Revisiting Addition and Subtraction

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A Lesson for Third Graders

by Suzy Ronfeldt

Elementary age Caucasian little girl with brown curly hair is working on math worksheet while doing homeschool assignment or homework with her mother. Mid adult Caucasian woman is teaching her young daughter in public library.

Students benefit from repeated practice with addition and subtraction throughout the year. In her book, Third-Grade Math: A Month-to-Month Guide (Math Solutions Publications, 2003), Suzy Ronfeldt provides a midyear perspective on providing practice, suggesting fresh approaches to computing with larger numbers that are suitable for older students as well. The problems are useful not only for your students’ learning but also for assessing their progress.

How Old Is the Coin?

Children can find many opportunities to figure out the age of something—whether it’s a coin in their money bags or a character in a book. For example, have students examine quarters and determine the years in which they were minted. For a quarter minted in 1974, for example, have them first estimate the coin’s age. Then give them quiet time to figure out the solution step-by-step on paper. Next, either in pairs or in a class discussion, ask students to share their strategies. (See Figure 1.)

A student show his work as he goes through an order of operations to find the age of the dime | Math Solutions, Classroom Lessons

Figure 1. Marcus figured out the age of a dime that was minted in 1966.

Homework Extensions

  • Children find three different coins and record the name and value of each coin and its mint date. Then they figure out the age of the coin today and explain their reasoning.
  • Students look for the oldest U.S. coin they can find. They then figure out the age of the coin, showing their work and explaining their reasoning.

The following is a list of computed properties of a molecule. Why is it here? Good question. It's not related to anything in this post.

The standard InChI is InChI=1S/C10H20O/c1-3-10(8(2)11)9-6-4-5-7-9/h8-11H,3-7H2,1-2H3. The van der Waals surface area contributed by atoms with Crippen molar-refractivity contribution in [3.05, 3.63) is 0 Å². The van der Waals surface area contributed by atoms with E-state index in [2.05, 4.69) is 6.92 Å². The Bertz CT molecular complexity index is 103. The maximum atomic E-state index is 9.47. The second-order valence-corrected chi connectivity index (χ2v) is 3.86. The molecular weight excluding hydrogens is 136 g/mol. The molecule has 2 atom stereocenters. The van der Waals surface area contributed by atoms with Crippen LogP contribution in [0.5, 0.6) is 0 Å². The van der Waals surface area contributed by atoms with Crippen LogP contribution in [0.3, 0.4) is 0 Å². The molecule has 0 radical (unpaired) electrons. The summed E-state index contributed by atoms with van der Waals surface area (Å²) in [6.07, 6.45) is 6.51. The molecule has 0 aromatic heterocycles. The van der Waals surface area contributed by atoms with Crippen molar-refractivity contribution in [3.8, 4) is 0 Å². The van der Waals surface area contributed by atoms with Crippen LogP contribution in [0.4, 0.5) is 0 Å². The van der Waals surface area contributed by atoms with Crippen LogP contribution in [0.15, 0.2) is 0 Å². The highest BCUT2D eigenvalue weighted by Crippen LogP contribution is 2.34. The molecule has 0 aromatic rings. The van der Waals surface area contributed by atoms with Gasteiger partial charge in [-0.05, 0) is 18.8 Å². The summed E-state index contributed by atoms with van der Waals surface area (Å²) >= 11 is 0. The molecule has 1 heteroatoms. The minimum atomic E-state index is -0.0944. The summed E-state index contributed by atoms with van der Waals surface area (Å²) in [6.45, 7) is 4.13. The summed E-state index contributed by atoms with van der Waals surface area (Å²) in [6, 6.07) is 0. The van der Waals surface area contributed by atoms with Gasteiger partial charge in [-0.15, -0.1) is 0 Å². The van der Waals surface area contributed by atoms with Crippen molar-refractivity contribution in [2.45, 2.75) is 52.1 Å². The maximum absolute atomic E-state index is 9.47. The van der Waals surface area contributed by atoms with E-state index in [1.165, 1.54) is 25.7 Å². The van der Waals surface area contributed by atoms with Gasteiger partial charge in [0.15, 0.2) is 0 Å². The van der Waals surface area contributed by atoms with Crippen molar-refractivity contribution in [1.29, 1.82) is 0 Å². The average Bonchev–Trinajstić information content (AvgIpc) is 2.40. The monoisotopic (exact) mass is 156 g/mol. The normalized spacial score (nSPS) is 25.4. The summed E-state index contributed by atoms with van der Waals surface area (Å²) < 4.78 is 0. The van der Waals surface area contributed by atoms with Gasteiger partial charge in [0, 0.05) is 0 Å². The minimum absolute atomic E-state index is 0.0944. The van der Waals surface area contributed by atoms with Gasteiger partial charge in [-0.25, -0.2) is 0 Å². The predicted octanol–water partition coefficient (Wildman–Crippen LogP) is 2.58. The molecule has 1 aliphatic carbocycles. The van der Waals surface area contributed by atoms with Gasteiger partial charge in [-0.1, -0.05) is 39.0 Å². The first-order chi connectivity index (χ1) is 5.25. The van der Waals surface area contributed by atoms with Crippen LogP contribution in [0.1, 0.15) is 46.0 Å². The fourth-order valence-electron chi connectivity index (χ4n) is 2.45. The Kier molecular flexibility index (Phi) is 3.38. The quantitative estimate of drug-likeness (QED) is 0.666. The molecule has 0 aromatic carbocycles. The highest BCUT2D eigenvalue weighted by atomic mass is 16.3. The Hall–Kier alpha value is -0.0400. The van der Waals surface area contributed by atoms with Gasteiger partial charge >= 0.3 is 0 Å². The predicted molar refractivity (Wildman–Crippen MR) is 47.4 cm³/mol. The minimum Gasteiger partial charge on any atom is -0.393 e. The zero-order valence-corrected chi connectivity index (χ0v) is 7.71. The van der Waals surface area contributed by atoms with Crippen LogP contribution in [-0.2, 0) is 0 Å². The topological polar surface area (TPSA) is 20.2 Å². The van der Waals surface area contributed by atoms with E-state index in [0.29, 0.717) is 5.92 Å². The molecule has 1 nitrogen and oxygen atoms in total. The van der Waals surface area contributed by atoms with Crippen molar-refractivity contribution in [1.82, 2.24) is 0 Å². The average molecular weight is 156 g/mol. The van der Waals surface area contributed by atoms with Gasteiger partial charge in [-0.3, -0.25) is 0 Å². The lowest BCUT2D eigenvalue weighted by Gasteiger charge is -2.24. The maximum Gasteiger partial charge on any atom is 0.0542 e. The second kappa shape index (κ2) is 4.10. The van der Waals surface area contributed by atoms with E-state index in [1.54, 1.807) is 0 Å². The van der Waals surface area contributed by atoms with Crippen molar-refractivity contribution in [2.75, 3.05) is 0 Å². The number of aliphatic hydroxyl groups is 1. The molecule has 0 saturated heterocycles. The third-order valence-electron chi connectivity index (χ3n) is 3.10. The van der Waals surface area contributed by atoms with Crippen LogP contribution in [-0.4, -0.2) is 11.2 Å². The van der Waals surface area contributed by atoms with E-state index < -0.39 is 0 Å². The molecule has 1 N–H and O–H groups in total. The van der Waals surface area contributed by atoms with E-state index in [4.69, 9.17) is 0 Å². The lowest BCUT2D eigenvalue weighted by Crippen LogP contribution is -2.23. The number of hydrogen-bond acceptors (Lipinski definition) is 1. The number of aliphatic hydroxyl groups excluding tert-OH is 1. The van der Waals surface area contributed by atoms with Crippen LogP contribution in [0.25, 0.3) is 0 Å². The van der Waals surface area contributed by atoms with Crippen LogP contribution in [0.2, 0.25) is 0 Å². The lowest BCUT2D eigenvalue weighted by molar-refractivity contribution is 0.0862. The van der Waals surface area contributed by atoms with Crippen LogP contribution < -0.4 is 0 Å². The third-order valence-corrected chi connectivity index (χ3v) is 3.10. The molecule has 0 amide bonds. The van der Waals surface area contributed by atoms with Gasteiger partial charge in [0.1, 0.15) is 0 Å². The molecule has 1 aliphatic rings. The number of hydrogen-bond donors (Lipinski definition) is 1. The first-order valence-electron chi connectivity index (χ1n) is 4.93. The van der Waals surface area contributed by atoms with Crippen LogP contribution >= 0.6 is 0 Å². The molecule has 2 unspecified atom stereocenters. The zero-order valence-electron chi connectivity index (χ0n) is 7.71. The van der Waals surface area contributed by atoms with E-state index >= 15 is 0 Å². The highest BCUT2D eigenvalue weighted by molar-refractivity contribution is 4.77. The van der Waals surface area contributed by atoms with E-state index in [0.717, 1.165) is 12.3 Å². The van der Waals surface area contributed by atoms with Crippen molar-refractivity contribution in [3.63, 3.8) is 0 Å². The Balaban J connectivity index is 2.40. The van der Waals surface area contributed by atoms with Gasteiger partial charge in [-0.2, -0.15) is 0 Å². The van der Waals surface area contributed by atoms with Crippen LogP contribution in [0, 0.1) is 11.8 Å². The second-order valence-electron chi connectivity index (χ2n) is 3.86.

How Old Is the Character?

When you and the children read books together, you’ll find many opportunities to figure out how old a character might be. For example, in the book Ramona the Pest, by Beverly Cleary (New York: William Morrow), Ramona is in kindergarten, which makes her about five years old. According to the copyright date, the book was written in 1968. How old would Ramona be today? (See Figure 2.)

 Another student find's the age of a foctional character by subtracting the age of the books publishing, to the current year. | Math Solutions, Classroom Lessons

Figure 2. Nan calculated Ramona the Pest’s age in 2001.

How Long Ago?

Checking the copyright dates of books you read in the classroom provides plenty of opportunities to ask “How long ago?” questions. For instance, Caps for Sale, by Esphyr Slobodkina (New York: W.R. Scott), was written in 1940. Ask your students to figure out how long ago 1940 was. (See Figure 3.)

 A student show his work using a number line to find out when the books was first sold. | Math Solutions, Classroom Lessons

Figure 3. Kihyun calculated that in 2003, the year 1940 was 63 years ago.

Also, in my class, I meet individually with four children each day to discuss the books they are reading as part of their weekly homework. When you have one-on-one book conferences with students, along with discussing their reading, ask how long ago their books were published.

School Days Problems

Here are three school days problems for your students to solve:

  1. How many school days are there in a school year? (Make calendars available for students to solve this problem.)
  2. How many days has school been in session this year so far?
  3. How many school days are left in the school year?


Calendar Days So Far

At the bottom of CNN’s television picture, the scrolling words often include information on the number of days in the calendar year so far. You can use this information from time to time to pose problems for your students. For example:

  1. What day of the year is today?
  2. December 31 is the 365th day (or 366th day in leap years). How many days are left until the end of the year?

Pages Left to Read in a Book

After you and your students have read some pages in a chapter of a book, ask them to figure out how many pages are left to read. This is also a good question to ask children during one-on-one book conferences.


From Online Newsletter Issue Number 13, Spring 2004

Related Publication:
A Month-to-Month Guide: Third-Grade Math
by Suzy Ronfeldt


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